# Is there a way to test “Turing completeness”?

I asked my algorithms teacher today the very same question that is stated in the title, but he seemed a bit unsure, either on the question or on the concept, so I thought I'd try here too.

Is there a minimal test that could determine whether a language or instruction set is Turing compete, or does a test of that sort fall into the domain of undecidability?

It might seem like a trivial or stupid question, but the reason I ask is that it would be a good way to test whether the instructions of a cellular automaton is Turing complete, and if there is such a test, maybe it could help when generating cellular automata.

I'm quite new to both cellular automata and undecidability problems, so go easy on me.

• What do you mean by "test"? How is the language or instruction set represented? – Raphael Sep 13 '16 at 21:12
• One way to determine that something is Turing-complete is to create a Turing machine emulator with it. – user253751 Sep 13 '16 at 22:31
• @immibis And it must be emulatable on a Turing machine. There is no proof whether there are Turing-powerful models of computation that are not Turing-complete. – Rhymoid Sep 13 '16 at 23:14
• @Rhymoid "In computability theory, a system of data-manipulation rules (such as a computer's instruction set, a programming language, or a cellular automaton) is said to be Turing complete or computationally universal if it can be used to simulate any single-taped Turing machine." - Wikipedia, see also the "Formal definitions" section. – user253751 Sep 13 '16 at 23:51
• @immibis I know. Except that "computationally universal" is a presumptious title, as there is no proof that there isn't anything 'stronger' (i.e. a model of computation that can simulate any TM, but which can't be simulated by any TM). – Rhymoid Sep 14 '16 at 0:00

I don't know about specific models. It's pretty easy to become Turing Complete, since all you need is infinite search. So I can imagine a model where searching for finite vs. infiniteness boils down to Turing Completeness, but I don't know if any actually exist.

But a general algorithm "look at an arbitrary systems and tell if it's Turing Complete" can't exist. Otherwise we could do this:

RunTuringMachine = lambda (M1) . lambda (x). lambda (M2) .
run M1 on x and discard the result
run M2 //we only get to this line if M1 halts on x


Then, for any inputs M1, x, RunTuringMachine M1 x is a Turing-complete system if and only if M1 halts on input x, and we've solved the halting problem.

We could also prove this by Rice's theorem: if we can decide if any system is Turing Complete, then we can decide of a Turing Machine is a Universal Turing Machine, which is impossible by Rice's Theorem.

• Thank you. That makes sense, however, showing that an instruction set can do infinite search seems like a problem that could also be a undecidable one. I found something called "cyclic tag system" that seems to have history of proving Turing completeness of cellular automata. – Gabriel Tigerström Sep 13 '16 at 21:45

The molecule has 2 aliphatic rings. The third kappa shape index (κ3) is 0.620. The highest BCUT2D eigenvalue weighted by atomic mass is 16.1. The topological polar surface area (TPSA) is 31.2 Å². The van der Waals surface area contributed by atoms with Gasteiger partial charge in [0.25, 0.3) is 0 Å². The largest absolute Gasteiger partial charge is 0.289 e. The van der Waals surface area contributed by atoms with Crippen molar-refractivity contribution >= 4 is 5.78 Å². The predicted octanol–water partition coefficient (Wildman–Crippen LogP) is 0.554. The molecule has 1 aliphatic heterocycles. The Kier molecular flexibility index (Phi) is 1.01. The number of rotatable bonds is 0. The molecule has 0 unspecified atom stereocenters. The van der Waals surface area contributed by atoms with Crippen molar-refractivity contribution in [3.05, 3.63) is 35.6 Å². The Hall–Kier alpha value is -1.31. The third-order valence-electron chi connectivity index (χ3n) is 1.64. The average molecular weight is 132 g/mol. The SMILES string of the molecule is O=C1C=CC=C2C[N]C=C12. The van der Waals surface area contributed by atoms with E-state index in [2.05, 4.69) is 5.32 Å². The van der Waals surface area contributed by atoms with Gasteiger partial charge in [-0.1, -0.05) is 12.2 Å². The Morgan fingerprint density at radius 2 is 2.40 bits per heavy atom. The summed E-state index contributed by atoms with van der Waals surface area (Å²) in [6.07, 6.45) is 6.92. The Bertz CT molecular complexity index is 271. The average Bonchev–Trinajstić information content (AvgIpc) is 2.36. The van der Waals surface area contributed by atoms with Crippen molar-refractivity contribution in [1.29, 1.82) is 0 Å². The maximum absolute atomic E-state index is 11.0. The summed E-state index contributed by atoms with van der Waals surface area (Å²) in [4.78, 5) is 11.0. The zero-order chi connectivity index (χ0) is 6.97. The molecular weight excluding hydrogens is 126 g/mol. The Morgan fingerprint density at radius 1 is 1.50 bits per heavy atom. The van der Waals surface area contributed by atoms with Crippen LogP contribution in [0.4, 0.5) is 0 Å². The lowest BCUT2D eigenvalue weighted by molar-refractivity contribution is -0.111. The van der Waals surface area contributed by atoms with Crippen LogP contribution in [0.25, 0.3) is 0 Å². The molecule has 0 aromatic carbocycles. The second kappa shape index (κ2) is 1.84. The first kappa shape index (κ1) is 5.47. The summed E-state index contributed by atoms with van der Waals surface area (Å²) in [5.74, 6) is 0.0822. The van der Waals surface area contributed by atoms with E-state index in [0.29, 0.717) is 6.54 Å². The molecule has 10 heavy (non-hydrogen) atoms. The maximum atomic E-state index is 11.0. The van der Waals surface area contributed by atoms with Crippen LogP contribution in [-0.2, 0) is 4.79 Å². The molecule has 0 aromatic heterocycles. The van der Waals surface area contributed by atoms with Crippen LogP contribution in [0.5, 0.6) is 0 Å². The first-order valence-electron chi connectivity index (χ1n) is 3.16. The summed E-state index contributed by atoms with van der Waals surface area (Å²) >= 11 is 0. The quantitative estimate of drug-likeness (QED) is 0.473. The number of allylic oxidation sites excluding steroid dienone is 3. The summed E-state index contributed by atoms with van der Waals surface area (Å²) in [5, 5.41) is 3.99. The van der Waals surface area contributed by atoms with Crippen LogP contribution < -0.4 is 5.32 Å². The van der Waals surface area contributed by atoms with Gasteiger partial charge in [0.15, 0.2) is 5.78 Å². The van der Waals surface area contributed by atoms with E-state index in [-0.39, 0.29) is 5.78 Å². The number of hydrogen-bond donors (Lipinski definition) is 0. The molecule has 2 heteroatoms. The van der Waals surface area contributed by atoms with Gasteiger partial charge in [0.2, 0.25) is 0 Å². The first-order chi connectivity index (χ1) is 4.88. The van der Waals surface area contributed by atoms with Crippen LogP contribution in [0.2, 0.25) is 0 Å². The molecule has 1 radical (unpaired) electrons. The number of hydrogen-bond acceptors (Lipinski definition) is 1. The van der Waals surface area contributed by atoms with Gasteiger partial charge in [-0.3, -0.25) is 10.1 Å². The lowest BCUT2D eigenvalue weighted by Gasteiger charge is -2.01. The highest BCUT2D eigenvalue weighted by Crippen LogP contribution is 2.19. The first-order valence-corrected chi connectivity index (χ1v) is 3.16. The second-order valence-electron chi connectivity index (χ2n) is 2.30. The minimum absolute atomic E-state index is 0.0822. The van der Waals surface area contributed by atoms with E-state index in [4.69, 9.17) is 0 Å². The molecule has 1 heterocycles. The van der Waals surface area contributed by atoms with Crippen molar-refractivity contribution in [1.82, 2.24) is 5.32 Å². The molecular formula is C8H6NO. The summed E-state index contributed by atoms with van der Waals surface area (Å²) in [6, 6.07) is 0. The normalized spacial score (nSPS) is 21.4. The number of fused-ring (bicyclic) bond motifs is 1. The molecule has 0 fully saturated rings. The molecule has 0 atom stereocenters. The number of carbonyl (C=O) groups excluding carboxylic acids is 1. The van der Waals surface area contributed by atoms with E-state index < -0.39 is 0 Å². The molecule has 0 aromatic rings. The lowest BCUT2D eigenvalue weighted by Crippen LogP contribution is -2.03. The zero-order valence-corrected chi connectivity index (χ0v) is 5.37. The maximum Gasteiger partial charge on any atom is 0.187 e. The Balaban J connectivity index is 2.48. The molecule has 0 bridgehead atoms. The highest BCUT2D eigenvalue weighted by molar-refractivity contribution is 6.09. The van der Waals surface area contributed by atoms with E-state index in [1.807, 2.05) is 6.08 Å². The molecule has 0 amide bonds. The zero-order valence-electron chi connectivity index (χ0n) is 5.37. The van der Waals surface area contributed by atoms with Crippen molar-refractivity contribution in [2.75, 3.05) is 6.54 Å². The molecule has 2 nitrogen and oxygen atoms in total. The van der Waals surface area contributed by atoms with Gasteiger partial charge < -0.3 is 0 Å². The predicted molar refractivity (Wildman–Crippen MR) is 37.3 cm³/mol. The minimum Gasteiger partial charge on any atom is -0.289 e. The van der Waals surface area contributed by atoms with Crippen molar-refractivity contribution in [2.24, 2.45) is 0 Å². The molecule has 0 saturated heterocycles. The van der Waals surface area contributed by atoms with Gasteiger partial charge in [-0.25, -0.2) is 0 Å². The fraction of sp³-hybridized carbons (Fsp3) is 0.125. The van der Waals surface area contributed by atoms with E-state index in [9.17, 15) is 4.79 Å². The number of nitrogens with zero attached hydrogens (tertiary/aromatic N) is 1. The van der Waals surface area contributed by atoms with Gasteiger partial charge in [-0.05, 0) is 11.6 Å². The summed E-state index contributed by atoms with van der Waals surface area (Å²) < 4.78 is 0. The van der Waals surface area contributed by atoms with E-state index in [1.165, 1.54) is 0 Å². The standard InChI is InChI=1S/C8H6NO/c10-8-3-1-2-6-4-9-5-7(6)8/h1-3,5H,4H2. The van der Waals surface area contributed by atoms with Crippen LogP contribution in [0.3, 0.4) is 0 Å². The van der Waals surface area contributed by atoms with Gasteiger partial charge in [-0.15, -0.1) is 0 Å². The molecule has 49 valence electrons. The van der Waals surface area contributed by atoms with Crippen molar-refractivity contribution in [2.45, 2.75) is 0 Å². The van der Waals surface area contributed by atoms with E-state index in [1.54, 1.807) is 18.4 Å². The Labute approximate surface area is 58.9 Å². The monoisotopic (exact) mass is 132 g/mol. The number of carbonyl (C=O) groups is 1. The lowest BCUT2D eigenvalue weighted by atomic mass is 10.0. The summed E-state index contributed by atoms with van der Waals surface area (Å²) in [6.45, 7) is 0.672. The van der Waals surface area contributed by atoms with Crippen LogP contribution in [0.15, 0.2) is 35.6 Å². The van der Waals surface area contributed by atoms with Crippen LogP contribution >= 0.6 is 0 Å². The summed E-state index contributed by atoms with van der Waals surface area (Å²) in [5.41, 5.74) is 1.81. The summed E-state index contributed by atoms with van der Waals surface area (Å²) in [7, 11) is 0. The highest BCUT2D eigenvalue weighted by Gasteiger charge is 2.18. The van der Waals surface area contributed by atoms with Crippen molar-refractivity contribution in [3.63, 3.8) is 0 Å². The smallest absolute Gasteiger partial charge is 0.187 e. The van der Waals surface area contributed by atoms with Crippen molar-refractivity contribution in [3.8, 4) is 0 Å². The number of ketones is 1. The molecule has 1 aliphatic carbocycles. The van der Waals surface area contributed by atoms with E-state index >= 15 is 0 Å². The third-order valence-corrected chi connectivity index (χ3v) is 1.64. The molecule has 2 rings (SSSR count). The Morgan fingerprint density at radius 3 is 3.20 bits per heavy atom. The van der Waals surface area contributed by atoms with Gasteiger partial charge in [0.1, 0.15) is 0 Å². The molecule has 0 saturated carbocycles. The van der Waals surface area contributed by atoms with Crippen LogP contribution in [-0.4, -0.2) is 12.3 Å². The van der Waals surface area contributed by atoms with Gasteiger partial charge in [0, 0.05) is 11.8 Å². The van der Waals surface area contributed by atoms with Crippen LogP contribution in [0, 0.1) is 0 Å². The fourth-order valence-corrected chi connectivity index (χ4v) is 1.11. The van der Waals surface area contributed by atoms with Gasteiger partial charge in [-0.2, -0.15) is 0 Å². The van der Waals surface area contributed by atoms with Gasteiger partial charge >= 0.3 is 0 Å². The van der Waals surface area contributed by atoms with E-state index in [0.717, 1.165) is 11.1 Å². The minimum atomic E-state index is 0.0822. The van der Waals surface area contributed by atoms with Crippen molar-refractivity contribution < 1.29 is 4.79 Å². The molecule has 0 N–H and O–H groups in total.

• This is a weirdly artificial counterexample. It's basically, If M1 halts given x, run known Turing Machine; else, do nothing. I also doubt its correctness, the line: "if (M1 halts running on x)" is quite dubious because of the halting problem. In other words, you've assumed you have a general solution to the halting problem. So I think all this really proves is that, if the halting problem has a solution then it's impossible to tell if an arbitrary system is Turing complete. Then this proof is vacuous since you've started from a false hypothesis. (p->q) is always true if p is false. – user2264247 Sep 14 '16 at 0:44
• @user2264247 It's not a counter-example, it's a reduction, so specific or not, you only need one to prove something undecidable. The "if M1 halts running on x" is basically just a way to say "run M1 on x, and do the following if it halts". Obviously we'll never hit the loop line. But the important thing is, we never actually run this code, we just use it as an input to the hypothetical "is this system Turing Complete" algorithm, deriving a contradiction to disprove its existence. – jmite Sep 14 '16 at 1:06
• @user2264247 I've fixed it to not explicitly call a halting problem solver. But you should review Rice's Theorem, its proofs look basically like this. – jmite Sep 14 '16 at 1:08

Is there an automatic test for Turing Completeness? I'm not sure. I'm going to guess not since it feels like an analog of the halting problem.

Is there a way for humans to tell if a system is Turing Complete? Yes.

It all boils down to the Church-Turing thesis. The TLDR version is that two systems can solve the same set of problems if they can run emulators of each other.

So one way to prove that a system is Turing complete is to emulate a universal Turing machine. The game of life for example was proven to be Turing complete by emulating a universal Turing machine.

Side note: An actual Turing machine has infinite tape length. Therefore no physical system is technically Turing complete (at minimum the universe has a maximum number of electrons). The usual caveat goes something like: this CPU/programming language is Turing complete if we assume infinite memory.

• Nitpicking: You don't need infinite memory. You need unbounded memory. – Bakuriu Sep 14 '16 at 9:39